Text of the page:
Similarities: creates a “buyback amendment” and changes “public purpose” to “public use”
Outcome: Perry signed into law on May 19, alongside former ALEC state chairman and current Texas Agriculture Commissioner Todd Staples

Bill: Balanced Budget Amendment Resolution
Perry’s Involvement: emergency item—regular session
Authors: Three ALEC representatives
Co-Authors: 29 ALEC representatives, including Jim Jackson
Co-Sponsors: All eight ALEC senators
Model Legislation: The Balanced Budget Amendment
Similarities: call for Congress to draft and send a constitutional amendment to the states mandating the federal government maintain a balanced budget
Outcome: Perry signed on June 17.

Two bills that reflect his priorities in the 2011 special session:

Bill: No Sanctuary Cities Act
Perry’s Involvement: emergency item—both the regular and special sessions
Authors: All eight ALEC senators
Model Legislation: No Sanctuary Cities for Illegal Immigrants Act
Similarities: prohibit government entities from blocking either the enforcement of any federal immigration law or the sharing of immigration-status information
Outcome: Tabled in a House committee on June 20

Bill: Medicaid Block Grants
Perry’s Involvement: call for Medicaid legislation in special session
Author: Three ALEC senators, including Seliger
Model Legislation: Resolution on Federal Medicaid and Welfare Block Grants
Similarities: changes the Medicaid financing model to a capped block grant, thereby giving the state more control over who receives benefits
Outcome: Perry signed into law on July 18

Two legislative responses to the Affordable Care Act and increased Medicaid spending:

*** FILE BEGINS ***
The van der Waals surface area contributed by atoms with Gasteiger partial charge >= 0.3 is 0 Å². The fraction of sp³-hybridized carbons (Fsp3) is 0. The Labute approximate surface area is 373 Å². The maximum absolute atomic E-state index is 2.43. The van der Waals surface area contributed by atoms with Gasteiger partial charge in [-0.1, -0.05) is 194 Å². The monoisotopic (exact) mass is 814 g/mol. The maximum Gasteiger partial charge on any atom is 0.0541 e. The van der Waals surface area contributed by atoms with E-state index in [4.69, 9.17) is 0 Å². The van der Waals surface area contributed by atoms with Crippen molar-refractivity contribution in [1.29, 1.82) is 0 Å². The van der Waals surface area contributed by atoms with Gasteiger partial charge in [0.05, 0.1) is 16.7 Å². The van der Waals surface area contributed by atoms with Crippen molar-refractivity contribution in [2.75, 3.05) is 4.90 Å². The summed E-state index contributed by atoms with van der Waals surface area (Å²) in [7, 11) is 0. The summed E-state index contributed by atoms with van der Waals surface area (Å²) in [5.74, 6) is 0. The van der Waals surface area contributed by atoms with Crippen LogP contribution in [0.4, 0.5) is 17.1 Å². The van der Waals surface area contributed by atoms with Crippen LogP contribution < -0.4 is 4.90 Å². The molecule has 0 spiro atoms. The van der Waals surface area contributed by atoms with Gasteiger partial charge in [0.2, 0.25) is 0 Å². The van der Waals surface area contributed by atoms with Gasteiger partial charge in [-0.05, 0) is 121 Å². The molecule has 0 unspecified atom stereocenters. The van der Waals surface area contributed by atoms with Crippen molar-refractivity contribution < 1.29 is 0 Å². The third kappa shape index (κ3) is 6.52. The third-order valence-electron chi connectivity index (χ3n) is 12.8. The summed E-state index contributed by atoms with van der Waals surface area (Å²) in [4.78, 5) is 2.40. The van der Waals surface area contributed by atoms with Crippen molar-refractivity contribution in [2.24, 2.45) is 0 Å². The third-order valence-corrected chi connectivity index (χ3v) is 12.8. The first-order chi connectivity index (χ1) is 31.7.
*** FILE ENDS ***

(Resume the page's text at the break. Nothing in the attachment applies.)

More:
Bill: Resolution in Support of the Tenth Amendment
Perry’s Involvement: call for resolution as it could kill federal initiatives “outside of the scope of the federal government’s constitutionally designated powers…such as Obamacare
Authors: Three ALEC representatives
Co-authors: 30 ALEC representatives, including ALEC state chairman Rep. Charlie Howard and immediate past chairman Rep. Tom Craddick, who has received $828,000 in ALEC donations
Model Legislation: In its “The State Legislators Guide to Repealing Obamacare,” ALEC calls for state resolutions supporting the repeal.
Similarities: call for a constitutional amendment prohibiting the over-reach of federal power
Outcome: taken off the House intent calendar on May 25

Bill: The Health Freedom Act
Perry’s Involvement: The bill never made it far enough to draw a statement from Perry, but he has described the federal health-insurance mandate as “an egregious violation of our Constitutional rights.”
Author: ALEC Rep. Ken Paxton, who admittedly “relies on TPPF research
Model Legislation: Freedom of Choice in Health Care Act (also recommended by the ALEC State Legislators Guide)
Similarities: affirms the right to choose a health provider; prohibits the state from requiring health insurance participation
Outcome: left pending in committee on Mar. 17

Three bills aimed at reforming Texas education to mimic the corporate, outcomes-based model:

Bill: Higher Education Outcomes-Based Funding Act
Perry’s Involvement: call for action on the proposal
Authors: Three ALEC representatives, including House Higher Education Chair Rep. Dan Branch—a regular TPPF speaker
Co-Authors: Two ALEC representatives
Model Legislation: Resolution Calling for Greater Productivity in Higher Education
Similarities: takes into account graduation rates in higher-education funding allotments
Outcome: Perry signed into law on June 17

Bill: Teacher Retention Models Act
Perry’s Involvement: pushed results-based education reform that rewarded teachers’ performance in 2004, saying, “Texans will support school funding that is results-based because Texans want more education for their tax dollars”
Author: ALEC Sen. Florence Shapiro
Co-author: Three ALEC senators, including Seliger
Model Legislation: Teacher Qualification and Recognition Demonstration Act
Similarities: attacks tenure in favor of “teacher appraisals”
Outcome: Perry signed into law on June 19

Bill: Credit Agreement Act
Perry’s Involvement: 2009 executive order on education reform includes articulation agreements
Author: Branch
Model Legislation: Credit Articulation Agreement Act
Similarities: ease the credit transfer process between two-year and four-year state institutions
Outcome: Perry signed into law on June 17